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Day 2 of Okanagan heat records

Kelowna and Vernon hottest on record again, while Osoyoos was the hot spot at 39.7 degrees Celsius Monday, July 8
A Vernon car reading gets up to 45 degrees Monday, July 8, 2024

Several temperature records were broken in the Okanagan for the second day in a row.

Osoyoos was the hot spot at 39.7 degrees Celsius Monday, July 8. That beat the 2015 record of 38.5.

Kelowna saw the mercury rise to 37.8, beating the 2015 record of 36.5.

Vernon also broke a 2015 record of 36.2, reaching 37.5.

Summerland tied its 2015 record of 35.7.

A heat warning continues for the Southern Interior, with daytime highs reaching the high 30s and low 40s with overnight lows in the high teens.

Temperature records were also broken across the Okanagan on Sunday, July 7.

In Kelowna, a new record of 36.5 C was set, beating the old record of 35.6 C in 1970. In Penticton, temperatures of 36.5 C were recorded, beating the old record of 36.1 C, set in 1960. To the north in Vernon, a record of 36.1 C was set, beating out the 2015 record of 34.5 C. 

High temperatures are expected to persist until Thursday morning (July 11). 

Interior Health offers the following tips to keep cool during the intense daytime highs:

  • If you have air conditioning at home, make sure it is in good working order. 
  • If you do not have air conditioning at home: 
  • Find somewhere you can cool off on hot days. Consider places in your community to spend time indoors such as libraries, community centres, movie theatres or malls. Also, as temperatures may be hotter inside than outside, consider outdoor spaces with lots of shade and running water.  
  • Close windows, curtains and blinds during the heat of the day to block the sun and prevent hotter outdoor air from coming inside. Open doors and windows when it is cooler outside to move that cooler air indoors.  
  • Ensure that you have a working fan, but do not rely on fans as your primary means of cooling. Fans can be used to draw cooler late-evening, overnight and early-morning air indoors.  
  • Keep track of temperatures in your home using a thermostat or thermometer. Sustained indoor temperatures over 31 C can be dangerous for people who are susceptible to heat. 
  • If your home gets very hot, consider staying with a friend or relative who has air conditioning if possible.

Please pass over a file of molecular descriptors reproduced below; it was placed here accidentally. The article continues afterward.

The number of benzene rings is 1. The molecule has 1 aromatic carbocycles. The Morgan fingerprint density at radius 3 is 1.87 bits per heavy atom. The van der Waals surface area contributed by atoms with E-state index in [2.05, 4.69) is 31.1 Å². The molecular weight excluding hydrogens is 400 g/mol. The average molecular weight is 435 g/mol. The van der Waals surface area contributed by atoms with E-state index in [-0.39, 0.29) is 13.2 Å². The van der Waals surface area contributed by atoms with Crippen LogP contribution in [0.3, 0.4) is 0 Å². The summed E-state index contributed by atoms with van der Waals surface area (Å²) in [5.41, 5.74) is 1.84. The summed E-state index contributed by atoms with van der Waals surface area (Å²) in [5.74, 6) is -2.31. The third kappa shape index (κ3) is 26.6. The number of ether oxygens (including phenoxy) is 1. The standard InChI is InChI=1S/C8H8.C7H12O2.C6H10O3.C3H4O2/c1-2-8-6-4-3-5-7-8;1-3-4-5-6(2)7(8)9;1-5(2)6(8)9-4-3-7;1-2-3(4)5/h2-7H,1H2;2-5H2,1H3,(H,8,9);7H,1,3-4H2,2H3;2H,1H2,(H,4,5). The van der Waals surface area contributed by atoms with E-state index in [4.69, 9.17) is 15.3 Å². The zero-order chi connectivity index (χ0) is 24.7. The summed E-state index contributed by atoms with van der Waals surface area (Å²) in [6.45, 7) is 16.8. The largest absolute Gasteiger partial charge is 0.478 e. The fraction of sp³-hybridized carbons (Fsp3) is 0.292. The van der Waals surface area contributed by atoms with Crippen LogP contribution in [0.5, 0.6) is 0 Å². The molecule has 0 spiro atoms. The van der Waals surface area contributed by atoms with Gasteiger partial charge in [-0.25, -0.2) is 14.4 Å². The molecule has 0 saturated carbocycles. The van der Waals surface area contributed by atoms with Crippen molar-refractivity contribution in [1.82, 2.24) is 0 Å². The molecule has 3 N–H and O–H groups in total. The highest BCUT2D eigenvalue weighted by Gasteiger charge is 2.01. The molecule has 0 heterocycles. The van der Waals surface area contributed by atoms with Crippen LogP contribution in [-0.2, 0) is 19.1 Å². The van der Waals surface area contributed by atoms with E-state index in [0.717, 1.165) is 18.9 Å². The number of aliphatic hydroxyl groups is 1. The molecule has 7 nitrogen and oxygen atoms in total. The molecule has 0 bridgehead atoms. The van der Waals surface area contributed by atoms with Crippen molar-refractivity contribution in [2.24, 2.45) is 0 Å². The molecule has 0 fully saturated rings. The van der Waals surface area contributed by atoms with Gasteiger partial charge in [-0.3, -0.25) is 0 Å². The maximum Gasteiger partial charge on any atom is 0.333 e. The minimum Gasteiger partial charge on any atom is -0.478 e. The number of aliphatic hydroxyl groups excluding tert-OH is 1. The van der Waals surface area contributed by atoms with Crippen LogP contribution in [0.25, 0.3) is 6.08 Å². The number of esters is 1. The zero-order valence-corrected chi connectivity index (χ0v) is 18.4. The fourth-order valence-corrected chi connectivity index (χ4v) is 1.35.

• Identify people who may be at high risk for heat-related illness. If possible, help them prepare for heat and plan to check in on them.  

Everyone is at risk of heat-related illness, but hot temperatures can be especially dangerous for: 

  • Older Adults 
  • People who live alone  
  • People with mental illnesses such as schizophrenia, depression or anxiety  
  • People with pre-existing health conditions such as diabetes, heart disease or respiratory disease  
  • People with substance use disorders  
  • People with limited mobility and other disabilities 
  • People who are marginally housed  
  • People who work in hot environments  
  • People who are pregnant  
  • Infants and young children 

Your health: 

  • Drink plenty of water and other liquids to stay hydrated, even if you are not thirsty. 
  • Spray your body with water, wear a damp shirt, take a cool shower or bath or sit with part of your body in water to cool down.  
  • Take it easy, especially during the hottest hours of the day.  
  • When outside, stay in the shade and use a broad-spectrum sunscreen with SPF 30 or higher. 
  • Take immediate action to cool down if you are overheating. Signs of overheating include feeling unwell, headache and dizziness. Overheating can lead to heat exhaustion and heat stroke. 
  • Signs of heat exhaustion include heavy sweating, severe headache, muscle cramps, extreme thirst and dark urine. If you are experiencing these symptoms, you should seek a cooler environment, drink plenty of water, rest, use water to cool your body and monitor your symptoms.  
  • Signs of heat stroke include loss of consciousness, disorientation, confusion, severe nausea or vomiting and very dark urine or no urine. Heat stroke is a medical emergency. 

When to call 911: 

  • In cases of heat stroke: loss of consciousness, disorientation, confusion, severe nausea or vomiting or very dark urine or no urine. 
  • In general: when there is chest pain, difficulty breathing, loss of consciousness, severe burns, choking, convulsions that are not stopping, a drowning, a severe allergic reaction, a head injury, signs of a stroke, signs of an overdose or a major trauma. 

If you have a less urgent health issue: 

  • You can call HealthLinkBC at 811 and speak with a nurse or go to an urgent care centre or clinic if you can do so safely. That way, our emergency medical dispatch staff and paramedics will be available for people who need their services the most. 
  • There are also online tools at, including a “Check Your Symptoms” tool.   

More information can be found in BC’s Extreme Heat Preparedness Guide and on the Interior Health website at . 


Jennifer Smith

About the Author: Jennifer Smith

20-year-Morning Star veteran
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